After the completion of a railway to the coast in the early 20th century, Uganda quickly emerged as a cotton and coffee exporting colony. Much of these agricultural exports were grown in smallholder fields, providing access to cash income to the majority of rural households. Nevertheless, Uganda has also seen the emergence substantial and impactful inequalities between regions, ethnic groups and races. During the colonial era, the northern regions were underserved in terms of jobs, education and medical facilities, contributing to post-colonial conflicts. In addition, colonial trading and industrial economy, and the skilled niches of the private and public labour market, were dominated by European and South Asian expatriates. In the post-colonial era, Gini-coefficients of between 0.37 and 0.54 for the economy as a whole have been measured, with an average of 0.43 and no clear trend over time (WIDER database). This project is the first to push back inequality estimate before 1970, and to use social tables to disentangle regional, racial and class dimensions.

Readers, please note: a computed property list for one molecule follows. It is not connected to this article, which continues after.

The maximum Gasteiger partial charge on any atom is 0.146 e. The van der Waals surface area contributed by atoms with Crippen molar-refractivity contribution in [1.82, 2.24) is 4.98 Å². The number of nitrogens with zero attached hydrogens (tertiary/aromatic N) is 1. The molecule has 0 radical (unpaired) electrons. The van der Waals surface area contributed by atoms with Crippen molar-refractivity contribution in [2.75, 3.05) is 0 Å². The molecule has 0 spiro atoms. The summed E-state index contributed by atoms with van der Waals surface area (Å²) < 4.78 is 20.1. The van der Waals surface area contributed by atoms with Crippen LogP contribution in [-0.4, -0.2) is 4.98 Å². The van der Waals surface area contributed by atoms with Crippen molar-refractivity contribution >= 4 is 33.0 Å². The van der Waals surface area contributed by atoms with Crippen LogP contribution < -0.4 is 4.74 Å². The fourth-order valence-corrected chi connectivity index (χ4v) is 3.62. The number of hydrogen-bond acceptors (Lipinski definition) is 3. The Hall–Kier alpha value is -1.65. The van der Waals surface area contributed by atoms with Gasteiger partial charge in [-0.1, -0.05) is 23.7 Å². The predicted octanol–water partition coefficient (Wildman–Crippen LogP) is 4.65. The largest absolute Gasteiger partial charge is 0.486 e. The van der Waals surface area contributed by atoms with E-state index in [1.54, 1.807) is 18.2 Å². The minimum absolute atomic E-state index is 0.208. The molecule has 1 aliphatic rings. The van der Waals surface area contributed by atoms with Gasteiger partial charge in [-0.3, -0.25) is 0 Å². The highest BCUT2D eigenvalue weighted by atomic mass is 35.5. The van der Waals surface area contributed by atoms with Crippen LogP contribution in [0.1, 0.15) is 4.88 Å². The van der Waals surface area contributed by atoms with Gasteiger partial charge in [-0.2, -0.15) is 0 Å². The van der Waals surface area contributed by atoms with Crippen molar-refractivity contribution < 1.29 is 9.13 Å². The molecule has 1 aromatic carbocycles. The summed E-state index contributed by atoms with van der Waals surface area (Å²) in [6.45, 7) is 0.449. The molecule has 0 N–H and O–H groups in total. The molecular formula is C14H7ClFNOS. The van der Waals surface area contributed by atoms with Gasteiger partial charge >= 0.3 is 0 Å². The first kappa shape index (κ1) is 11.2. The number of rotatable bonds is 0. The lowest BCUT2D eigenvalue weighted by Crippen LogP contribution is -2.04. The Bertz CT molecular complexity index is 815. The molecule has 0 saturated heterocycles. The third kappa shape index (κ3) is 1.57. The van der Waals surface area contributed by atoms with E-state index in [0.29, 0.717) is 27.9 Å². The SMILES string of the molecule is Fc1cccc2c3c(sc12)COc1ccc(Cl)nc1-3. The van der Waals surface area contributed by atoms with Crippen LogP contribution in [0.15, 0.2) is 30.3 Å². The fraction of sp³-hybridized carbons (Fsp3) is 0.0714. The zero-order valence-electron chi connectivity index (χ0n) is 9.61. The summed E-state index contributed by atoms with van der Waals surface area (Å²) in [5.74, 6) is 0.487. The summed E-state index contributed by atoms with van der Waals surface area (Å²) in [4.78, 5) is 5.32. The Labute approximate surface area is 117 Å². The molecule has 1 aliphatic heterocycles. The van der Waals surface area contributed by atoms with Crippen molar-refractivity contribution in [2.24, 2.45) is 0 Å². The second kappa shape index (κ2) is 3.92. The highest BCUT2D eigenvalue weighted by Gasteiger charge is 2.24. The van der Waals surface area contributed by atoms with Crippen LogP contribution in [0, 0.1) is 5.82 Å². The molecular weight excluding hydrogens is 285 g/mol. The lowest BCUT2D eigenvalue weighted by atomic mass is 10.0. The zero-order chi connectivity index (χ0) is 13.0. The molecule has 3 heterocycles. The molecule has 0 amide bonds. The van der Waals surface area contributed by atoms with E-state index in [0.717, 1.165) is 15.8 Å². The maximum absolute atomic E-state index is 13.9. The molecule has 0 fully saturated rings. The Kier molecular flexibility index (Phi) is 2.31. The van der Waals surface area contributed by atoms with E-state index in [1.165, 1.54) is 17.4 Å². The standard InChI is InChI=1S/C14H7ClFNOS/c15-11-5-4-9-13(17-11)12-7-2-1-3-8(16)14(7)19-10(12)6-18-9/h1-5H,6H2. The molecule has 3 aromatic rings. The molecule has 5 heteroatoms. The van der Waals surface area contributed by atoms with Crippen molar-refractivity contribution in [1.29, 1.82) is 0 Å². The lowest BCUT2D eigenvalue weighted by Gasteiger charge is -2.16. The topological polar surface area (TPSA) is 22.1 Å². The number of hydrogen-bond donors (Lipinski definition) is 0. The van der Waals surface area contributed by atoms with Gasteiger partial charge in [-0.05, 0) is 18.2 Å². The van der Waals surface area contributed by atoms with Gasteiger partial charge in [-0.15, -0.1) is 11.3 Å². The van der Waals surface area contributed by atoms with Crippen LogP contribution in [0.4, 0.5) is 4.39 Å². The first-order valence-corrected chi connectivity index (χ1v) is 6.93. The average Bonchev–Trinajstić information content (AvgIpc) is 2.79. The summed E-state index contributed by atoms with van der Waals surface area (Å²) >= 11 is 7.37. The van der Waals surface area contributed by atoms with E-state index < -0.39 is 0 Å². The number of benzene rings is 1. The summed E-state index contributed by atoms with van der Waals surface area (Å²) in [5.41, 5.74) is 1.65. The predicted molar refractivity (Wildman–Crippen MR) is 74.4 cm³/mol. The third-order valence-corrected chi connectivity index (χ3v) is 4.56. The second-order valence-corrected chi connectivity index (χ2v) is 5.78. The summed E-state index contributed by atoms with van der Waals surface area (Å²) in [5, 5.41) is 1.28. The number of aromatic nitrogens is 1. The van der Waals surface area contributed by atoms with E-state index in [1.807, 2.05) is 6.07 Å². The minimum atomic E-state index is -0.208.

De Haas, M. (2017). Measuring rural welfare in colonial Africa: did Uganda’s smallholders thrive? The Economic History Review, 70(2), 605-631.
De Haas, M., & Frankema, E. (2018). Gender, ethnicity, and unequal opportunity in colonial Uganda: European influences, African realities, and the pitfalls of parish register data. The Economic History Review, 71(3), 965-994.
De Haas, M. (Forthcoming). “Income inequality in a colonial cash crop economy: constructing ‘social tables’ for Uganda, 1925-1965”